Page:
INSIDER: Consumer Emotional ConfidenceAug. 1, 2009
By Preston Sneed, MBA Candidate, Dec. 2009
How does emotional intelligence affect consumer choices? In Emotional Calibration Effects on Consumer Choice published in the Journal of Consumer Research in December 2008, authors Blair Kidwell, David M. Hardesty, and Terry L. Childers explore the effects of emotional intelligence on the decision making process of consumers. The researchers look at the effects of consumers' emotional confidence and its relation to the consumers' emotional ability in making decisions.
THINK POINT #1
The authors point out that consumers make decisions based on both a thoughtful component (knowledge gained through experience) and an emotional component (knowledge of one's own feelings). Both of these components are made up of both ability and confidence (i.e. consumers have intellectual ability and confidence as well as emotional ability and confidence). It should be noted that there is a wide spectrum of consumers who fit into different levels of ability and confidence with respect to both thoughtful and emotional intelligence. Depending on where a particular consumer fits on the spectrum, the quality of his/her decisions is greatly impacted when the customer is faced with different scenarios. The following table, constructed from the information in the article, shows differences in emotional confidence and ability levels, their characteristics, and their impact on decision making.
Level Emotional Confidence Emotional Ability Characteristics Quality of Decision
1 Low Low Underperformance when compared to other groups Lowest
2 High Low Too much confidence without the emotional ability Lower
3 Low High Suffer anxiety which may lead to frustration when making consumer-related decisions Low
4 High High Prideful in decision making; without frustration or anxiety Highest
THINK POINT #2
For a buyer, purchasing a home can be stressful. Anything that you can do to reduce uncertainty in a consumer's purchase decision will help the consumer overcome their own doubts and other emotions. Being transparent and upfront about a property with respect to condition and price can help aid those individuals who have lower emotional confidence and ability.
THINK POINT #3
If emotional miscalibration was written as a formula it would be equal to either a lack in emotional confidence, emotional ability, or both. Consumers who are balanced emotionally would have a high level of emotional confidence and ability meaning that they would be prideful in their decisions and have little anxiety or frustration. If a consumer is unbalanced in emotional ability and emotional confidence, then they are more likely to make poor purchase decisions.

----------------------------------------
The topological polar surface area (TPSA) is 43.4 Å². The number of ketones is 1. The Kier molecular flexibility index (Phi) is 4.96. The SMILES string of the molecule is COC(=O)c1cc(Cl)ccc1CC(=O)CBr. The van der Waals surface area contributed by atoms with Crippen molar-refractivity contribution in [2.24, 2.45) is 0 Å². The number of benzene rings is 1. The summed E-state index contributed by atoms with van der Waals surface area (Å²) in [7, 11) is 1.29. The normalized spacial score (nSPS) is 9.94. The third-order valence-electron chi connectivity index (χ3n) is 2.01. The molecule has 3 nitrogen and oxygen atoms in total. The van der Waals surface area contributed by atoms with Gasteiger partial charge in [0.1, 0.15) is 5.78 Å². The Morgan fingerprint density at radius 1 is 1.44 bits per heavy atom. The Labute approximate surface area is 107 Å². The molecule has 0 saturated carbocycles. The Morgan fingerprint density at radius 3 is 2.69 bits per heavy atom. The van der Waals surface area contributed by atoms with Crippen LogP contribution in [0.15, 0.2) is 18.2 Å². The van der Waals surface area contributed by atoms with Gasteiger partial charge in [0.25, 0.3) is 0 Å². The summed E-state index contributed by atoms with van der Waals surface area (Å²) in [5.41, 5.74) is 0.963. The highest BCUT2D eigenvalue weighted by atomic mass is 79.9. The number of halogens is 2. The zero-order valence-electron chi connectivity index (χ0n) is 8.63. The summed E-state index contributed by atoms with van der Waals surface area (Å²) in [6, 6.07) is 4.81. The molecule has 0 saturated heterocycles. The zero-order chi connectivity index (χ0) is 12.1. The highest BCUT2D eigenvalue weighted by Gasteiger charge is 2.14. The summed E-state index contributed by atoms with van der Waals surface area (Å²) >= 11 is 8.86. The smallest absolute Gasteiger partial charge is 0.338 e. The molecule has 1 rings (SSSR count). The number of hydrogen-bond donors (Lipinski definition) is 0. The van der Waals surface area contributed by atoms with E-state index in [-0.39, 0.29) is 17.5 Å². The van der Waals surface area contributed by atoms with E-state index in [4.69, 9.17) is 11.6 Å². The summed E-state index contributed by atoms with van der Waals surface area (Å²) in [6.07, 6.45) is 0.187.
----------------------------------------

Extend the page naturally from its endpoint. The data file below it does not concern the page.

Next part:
THINK POINT #4
Presentation is everything. Vivid images and displays influence consumer purchase decisions. Make sure that the things you can control such as presentation of advertising and photographs are aesthetically pleasing to the eye. This can be pictures of a selling property or even your personal business cards. With pictures of the property, make sure sharp photos are taken from different angles, in different light, in good weather conditions, etc. to make the photo as vivid as possible. For personal business cards, make sure that your self-photo is in color and is a sharp image. Vivid photos will paint an image with a lasting impression in the buyer's mind and will go a long way in making a potential sale or gaining future business. Do not mislead the customer or take advantage of his or her lack of emotional intelligence, but do create a vivid display of property photos, logos, business card photos, etc.
THINK POINT #5
When you are selling a property, venture out into the future with the buyer. Speak of the surrounding environment that could impact the buyer's emotional knowledge. This could take the form of speaking about a strong school system in the area that the buyer's children would be attending in the future, or it could be more development in the surrounding area which may increase the property value of the home in the future.
Please note, the research conducted was not in real estate, though the core findings of the impact of emotions on decisions are relevant to your field. The results of this research should not be applied blindly, but with serious thought as to how they might be relevant in your particular market.
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About the Author:
Preston Sneed, MBA Candidate, Dec 2009, Baylor University
Graduate Assistant, Keller Center for Research
Preston is a second year graduate student from Kingsport, TN. He earned his BS in Financial Economics and his BA in Spanish from Carson-Newman College.